In the face of an anticipated increase in shipping capacity and a global economic downturn, CMA CGM SA is bracing for a potential price war that could depress freight rates. The shipping giant, controlled by billionaire Rodolphe Saade and his family, reported a steep decline in third-quarter profits, with net income plummeting 94% to $388 million. The company's profit margin also took a significant hit, dropping from 46% to 17.5%.
CMA CGM's Chief Financial Officer Ramon Fernandez pointed out the cyclical nature of the shipping industry, marked by periods of boom and bust. This cautionary outlook follows the company's announcement of plans to expand its fleet by 100 new vessels, adding to its current tally of 621 ships. The move comes at a time when the industry is already dealing with the repercussions of a downturn that began in the second half of 2022, following a pandemic-induced surge that led many companies, including CMA CGM, to place record orders for new vessels. These ships are now starting to enter service, with an expected increase in capacity of 9% in 2024.
The broader shipping industry shares CMA CGM's concerns, as evidenced by similar statements from A.P. Moller-Maersk A/S and Hapag-Lloyd AG last week. Both companies have highlighted challenging market conditions, with Maersk responding by cutting at least 10,000 jobs to maintain profitability.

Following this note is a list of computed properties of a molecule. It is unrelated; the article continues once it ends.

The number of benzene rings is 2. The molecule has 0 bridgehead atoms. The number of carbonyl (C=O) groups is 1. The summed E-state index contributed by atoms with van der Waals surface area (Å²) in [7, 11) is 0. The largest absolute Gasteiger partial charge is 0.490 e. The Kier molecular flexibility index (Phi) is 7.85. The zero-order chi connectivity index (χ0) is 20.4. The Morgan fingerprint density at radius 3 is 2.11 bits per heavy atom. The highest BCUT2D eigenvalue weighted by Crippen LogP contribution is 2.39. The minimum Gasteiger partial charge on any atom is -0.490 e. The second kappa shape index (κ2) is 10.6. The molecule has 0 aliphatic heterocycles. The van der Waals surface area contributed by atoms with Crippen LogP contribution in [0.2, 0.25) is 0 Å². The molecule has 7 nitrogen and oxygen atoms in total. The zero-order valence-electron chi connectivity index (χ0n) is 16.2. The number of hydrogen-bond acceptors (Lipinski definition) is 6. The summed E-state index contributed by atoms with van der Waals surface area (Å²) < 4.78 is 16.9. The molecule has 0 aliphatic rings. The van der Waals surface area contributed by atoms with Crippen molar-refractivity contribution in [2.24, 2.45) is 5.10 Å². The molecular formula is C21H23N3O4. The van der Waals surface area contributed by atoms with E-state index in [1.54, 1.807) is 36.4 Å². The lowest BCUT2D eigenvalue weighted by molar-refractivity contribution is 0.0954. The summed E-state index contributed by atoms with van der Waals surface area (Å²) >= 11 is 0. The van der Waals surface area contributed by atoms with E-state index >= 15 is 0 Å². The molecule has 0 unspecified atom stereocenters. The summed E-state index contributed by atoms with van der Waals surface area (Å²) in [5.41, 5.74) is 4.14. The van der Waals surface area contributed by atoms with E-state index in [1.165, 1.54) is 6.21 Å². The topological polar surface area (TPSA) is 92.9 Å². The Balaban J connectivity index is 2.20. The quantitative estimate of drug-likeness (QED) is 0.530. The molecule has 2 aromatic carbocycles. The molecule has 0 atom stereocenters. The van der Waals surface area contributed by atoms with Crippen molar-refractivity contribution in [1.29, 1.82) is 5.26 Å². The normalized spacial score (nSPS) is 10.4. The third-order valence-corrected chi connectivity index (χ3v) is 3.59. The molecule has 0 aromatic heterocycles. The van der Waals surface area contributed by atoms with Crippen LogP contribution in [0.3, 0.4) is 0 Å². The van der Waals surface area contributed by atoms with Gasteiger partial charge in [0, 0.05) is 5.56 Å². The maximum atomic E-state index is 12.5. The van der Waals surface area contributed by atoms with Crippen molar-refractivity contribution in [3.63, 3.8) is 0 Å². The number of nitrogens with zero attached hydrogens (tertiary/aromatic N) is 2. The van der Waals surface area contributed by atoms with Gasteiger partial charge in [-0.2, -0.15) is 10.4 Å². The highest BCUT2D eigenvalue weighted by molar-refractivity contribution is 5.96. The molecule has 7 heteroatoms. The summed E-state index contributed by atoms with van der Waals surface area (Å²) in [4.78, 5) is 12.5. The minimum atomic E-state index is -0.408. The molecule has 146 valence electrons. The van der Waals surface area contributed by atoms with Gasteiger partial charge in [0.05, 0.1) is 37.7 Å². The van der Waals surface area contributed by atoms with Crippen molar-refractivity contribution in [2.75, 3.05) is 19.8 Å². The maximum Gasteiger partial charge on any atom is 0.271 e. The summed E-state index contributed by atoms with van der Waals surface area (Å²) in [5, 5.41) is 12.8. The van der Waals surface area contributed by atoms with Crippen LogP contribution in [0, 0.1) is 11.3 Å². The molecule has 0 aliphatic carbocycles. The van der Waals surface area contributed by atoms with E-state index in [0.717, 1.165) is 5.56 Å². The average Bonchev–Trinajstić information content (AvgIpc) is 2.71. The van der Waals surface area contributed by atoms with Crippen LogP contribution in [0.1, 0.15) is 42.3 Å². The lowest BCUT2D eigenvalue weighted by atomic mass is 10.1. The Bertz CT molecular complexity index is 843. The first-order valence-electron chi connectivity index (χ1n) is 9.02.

Despite these challenges, CMA CGM has continued to diversify its business interests. The company has expanded into media assets, acquiring La Tribune newspaper, and is close to finalizing its largest acquisition to date—the logistics arm of Bollore SE.
In addition to industry-specific issues, external economic pressures are also weighing on the sector. Two wars, elevated inflation rates, and rising borrowing costs have dampened consumer spending and business confidence globally. These factors have contributed to a decline in the Saade family's net worth from $33 billion in April to $19 billion.
While CMA CGM has announced measures to reduce costs, it has not specified whether this will involve job cuts. The company's strategic moves come as it navigates an increasingly volatile market landscape that could reshape the shipping industry in the years ahead.
This article was generated with the support of AI and reviewed by an editor. For more information see our T&C.
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